Categories
Philosophy

On the end of analytic philosophy

In his blog post ‘The End of Analytic Philosophy’, Liam Bright paints a starkly pessimistic — almost Spenglerian — view of the current state of what we still call analytic philosophy.

I choose that last phrase with care. Once there may have been a coherent conception of philosophy as the discipline whose task it is to analyse concepts, to take the pre-existing concepts of the sciences and clarify them, a discipline which therefore could be called ‘analytic philosophy’. But that is clearly not what today’s practitioners are engaged in. When a contemporary philosopher defends an A-theory or B-theory of time, she is not just analysing the scientific or everyday concept of time. Indeed, one of the most basic questions she has to grapple with is precisely the relation between science and the everyday, the question whether there is, for instance, an epistemic hierarchy between them. How could that be a question of conceptual analysis?

There once may have been a coherent conception of philosophy as the discipline which analyses concepts. But there are reasons for suspicion. This idea has all the characteristics of a foundational myth, suggesting a cohesion and clarity of purpose that may never have existed even in the past and serving now only as the focal point of an unproductive nostalgia. It is certain that already at the very beginning of analytic philosophy an instability was present; that already in the opening moves of the game, the very possibility of the game was being questioned. Schlick’s 1930 article Die Wende der Philosophie, surely as good a starting point for this tradition as any, already makes the (Tractarian) point that the insight of philosophy cannot be expressed and cannot be a form of knowledge. It ends on the note that when the new philosophy is successful, there will no longer be philosophical questions. Instead everyone will end up discussing all questions “philosophically, that means: meaningfully and clearly.”

It would be interesting to trace the suicidal tendencies of philosophy; to investigate how and why, again and again, philosophers can see the purpose of philosophy fulfilled only in the death of philosophy — a theme that we find in thinkers as different from each other as Wittgenstein, Schlick, Heidegger, Quine and Rorty. Is it that once we give up the idea of finding the Platonic Truth, there is then nothing else that philosophy can be? That there is only the therapeutic project of overcoming the urge of overcoming the urge of overcoming the urge of overcoming the urge…

Clearly one may doubt that Schlick’s positive vision makes much sense. How could there be a class of people, the philosophers, who have been trained to be good at meaningful and clear thinking, quite independent of context and subject matter, and who help the scientists achieve these same levels of meaningfulness and clarity? Schlick would not doubt answer: formal logic! But few among us still believe that the cure to the ills of the sciences lies in formalising scientific theories. There are to be sure still some desperate attempts to see philosophers as people who can help science apply Bayesian schemes of inference — but this is surely to walk away from philosophy and turn yourself into a particular kind of statistician.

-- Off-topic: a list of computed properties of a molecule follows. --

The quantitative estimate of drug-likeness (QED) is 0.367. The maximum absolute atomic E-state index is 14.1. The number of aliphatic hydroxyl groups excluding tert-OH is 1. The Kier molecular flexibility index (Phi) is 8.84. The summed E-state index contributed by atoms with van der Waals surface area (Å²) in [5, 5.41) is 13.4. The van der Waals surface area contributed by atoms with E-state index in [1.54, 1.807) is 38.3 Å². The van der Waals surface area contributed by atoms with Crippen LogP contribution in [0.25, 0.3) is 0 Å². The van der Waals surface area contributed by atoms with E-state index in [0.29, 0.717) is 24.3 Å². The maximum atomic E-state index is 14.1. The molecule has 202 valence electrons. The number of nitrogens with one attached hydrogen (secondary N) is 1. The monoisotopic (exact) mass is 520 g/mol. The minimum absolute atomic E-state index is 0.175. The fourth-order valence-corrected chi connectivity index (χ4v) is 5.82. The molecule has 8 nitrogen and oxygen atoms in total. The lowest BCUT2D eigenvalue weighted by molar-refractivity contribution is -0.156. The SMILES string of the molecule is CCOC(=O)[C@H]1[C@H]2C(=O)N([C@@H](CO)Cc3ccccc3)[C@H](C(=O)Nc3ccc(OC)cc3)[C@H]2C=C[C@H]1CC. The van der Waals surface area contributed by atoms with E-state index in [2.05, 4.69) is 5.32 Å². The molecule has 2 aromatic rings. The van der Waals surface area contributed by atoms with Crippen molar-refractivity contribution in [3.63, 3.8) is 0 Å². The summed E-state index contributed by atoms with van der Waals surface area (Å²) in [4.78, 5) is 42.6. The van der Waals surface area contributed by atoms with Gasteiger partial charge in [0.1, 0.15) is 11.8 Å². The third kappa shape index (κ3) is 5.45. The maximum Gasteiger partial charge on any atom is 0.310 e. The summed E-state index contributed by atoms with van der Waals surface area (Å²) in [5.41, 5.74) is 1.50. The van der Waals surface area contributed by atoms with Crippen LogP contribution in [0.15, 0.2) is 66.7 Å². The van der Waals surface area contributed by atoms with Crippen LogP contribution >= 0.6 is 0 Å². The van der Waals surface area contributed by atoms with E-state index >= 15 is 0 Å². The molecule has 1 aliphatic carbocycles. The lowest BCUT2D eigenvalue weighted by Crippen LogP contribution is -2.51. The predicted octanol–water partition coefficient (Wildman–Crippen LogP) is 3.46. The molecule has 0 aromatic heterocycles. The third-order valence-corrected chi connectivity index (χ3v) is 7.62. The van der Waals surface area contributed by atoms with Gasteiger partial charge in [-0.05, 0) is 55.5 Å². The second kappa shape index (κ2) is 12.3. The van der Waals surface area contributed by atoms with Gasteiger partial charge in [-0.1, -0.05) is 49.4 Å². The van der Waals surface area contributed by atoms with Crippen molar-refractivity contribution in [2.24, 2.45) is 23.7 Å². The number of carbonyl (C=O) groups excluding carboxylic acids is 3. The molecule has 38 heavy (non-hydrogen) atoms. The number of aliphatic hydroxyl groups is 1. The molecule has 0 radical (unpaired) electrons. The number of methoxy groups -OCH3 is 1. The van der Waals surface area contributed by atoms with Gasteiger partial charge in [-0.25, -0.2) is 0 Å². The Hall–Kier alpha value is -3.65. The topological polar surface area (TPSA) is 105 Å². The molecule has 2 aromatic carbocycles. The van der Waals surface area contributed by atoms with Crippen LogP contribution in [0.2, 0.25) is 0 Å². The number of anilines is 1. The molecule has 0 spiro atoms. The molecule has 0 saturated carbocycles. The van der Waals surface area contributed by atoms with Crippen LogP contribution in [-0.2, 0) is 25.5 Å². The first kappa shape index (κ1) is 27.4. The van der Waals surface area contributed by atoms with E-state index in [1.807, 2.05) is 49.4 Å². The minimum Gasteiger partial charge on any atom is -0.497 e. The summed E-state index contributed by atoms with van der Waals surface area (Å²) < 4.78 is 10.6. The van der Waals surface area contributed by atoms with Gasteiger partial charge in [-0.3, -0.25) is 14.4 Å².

Liam Bright writes:

For what I think is gone, and is not coming back, is any hope that from all this will emerge a well-validated and rational-consensus-generating theory of grand topics of interest. We can, and we will, keep generating puzzles for any particular answer given, we will never persuade our colleagues who disagree, we will never finally settle what to say about the simple cases in order to be able to move on to the grand problems of philosophy. My anecdotal impression is that junior philosophers are hyper aware of these bleak prospects for anything like creation of a shared scientific paradigm.

If my analysis above is at all right, then the prospects for such a shared paradigm have always been extremely bleak, even at the very inception of analytic philosophy. If philosophy does not have its own subject matter, its own truths, if it is in fact not a body of doctrine but a method for clarifying the sciences, then it is not even the kind of field in which there could be a paradigm. This is not to say that there was no desire to be like the sciences, to turn philosophy into a science and give it a paradigm. There surely was, and I think the most obvious example of this is Quine’s naturalism, the point of which is to allow philosophy to share in the paradigms (and hence the reliability, progress and prestige) of the sciences. But, again, this is merely a disguised suicide attempt. Philosophy can only achieve a shared scientific paradigm by turning itself into a science; and it can only do that by no longer being philosophy, by giving up, among many other things, the ability to ask about the nature and the status of science.